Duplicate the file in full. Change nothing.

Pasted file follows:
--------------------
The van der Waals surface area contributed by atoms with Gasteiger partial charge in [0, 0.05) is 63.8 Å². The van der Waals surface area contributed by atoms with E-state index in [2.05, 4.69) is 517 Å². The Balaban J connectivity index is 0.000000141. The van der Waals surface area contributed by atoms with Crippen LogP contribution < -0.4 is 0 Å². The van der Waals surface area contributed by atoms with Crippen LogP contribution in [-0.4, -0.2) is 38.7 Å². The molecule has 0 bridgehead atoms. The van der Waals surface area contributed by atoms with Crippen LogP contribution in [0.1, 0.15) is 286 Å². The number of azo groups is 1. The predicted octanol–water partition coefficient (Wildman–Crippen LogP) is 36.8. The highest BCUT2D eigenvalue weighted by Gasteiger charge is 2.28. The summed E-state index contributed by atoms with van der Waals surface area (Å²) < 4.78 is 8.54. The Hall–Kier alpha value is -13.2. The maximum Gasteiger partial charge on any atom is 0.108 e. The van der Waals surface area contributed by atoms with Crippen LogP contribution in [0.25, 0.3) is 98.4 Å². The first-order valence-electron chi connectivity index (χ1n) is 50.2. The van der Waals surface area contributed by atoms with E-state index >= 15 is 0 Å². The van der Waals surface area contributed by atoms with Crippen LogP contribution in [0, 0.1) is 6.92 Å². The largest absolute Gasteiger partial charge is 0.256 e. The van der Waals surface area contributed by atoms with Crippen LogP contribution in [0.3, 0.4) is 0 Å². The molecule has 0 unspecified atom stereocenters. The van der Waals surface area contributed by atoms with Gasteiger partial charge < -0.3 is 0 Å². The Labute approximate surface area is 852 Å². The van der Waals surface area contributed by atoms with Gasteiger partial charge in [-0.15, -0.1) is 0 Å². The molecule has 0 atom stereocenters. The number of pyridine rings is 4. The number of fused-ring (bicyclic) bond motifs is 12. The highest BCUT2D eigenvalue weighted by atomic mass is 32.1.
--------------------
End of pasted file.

The van der Waals surface area contributed by atoms with Gasteiger partial charge in [0, 0.05) is 63.8 Å². The van der Waals surface area contributed by atoms with E-state index in [2.05, 4.69) is 517 Å². The Balaban J connectivity index is 0.000000141. The van der Waals surface area contributed by atoms with Crippen LogP contribution < -0.4 is 0 Å². The van der Waals surface area contributed by atoms with Crippen LogP contribution in [-0.4, -0.2) is 38.7 Å². The molecule has 0 bridgehead atoms. The van der Waals surface area contributed by atoms with Crippen LogP contribution in [0.1, 0.15) is 286 Å². The number of azo groups is 1. The predicted octanol–water partition coefficient (Wildman–Crippen LogP) is 36.8. The highest BCUT2D eigenvalue weighted by Gasteiger charge is 2.28. The summed E-state index contributed by atoms with van der Waals surface area (Å²) < 4.78 is 8.54. The Hall–Kier alpha value is -13.2. The maximum Gasteiger partial charge on any atom is 0.108 e. The van der Waals surface area contributed by atoms with Crippen LogP contribution in [0.25, 0.3) is 98.4 Å². The first-order valence-electron chi connectivity index (χ1n) is 50.2. The van der Waals surface area contributed by atoms with E-state index >= 15 is 0 Å². The van der Waals surface area contributed by atoms with Crippen LogP contribution in [0, 0.1) is 6.92 Å². The largest absolute Gasteiger partial charge is 0.256 e. The van der Waals surface area contributed by atoms with Crippen LogP contribution in [0.3, 0.4) is 0 Å². The molecule has 0 unspecified atom stereocenters. The van der Waals surface area contributed by atoms with Gasteiger partial charge < -0.3 is 0 Å². The Labute approximate surface area is 852 Å². The van der Waals surface area contributed by atoms with Gasteiger partial charge in [-0.15, -0.1) is 0 Å². The molecule has 0 atom stereocenters. The number of pyridine rings is 4. The number of fused-ring (bicyclic) bond motifs is 12. The highest BCUT2D eigenvalue weighted by atomic mass is 32.1.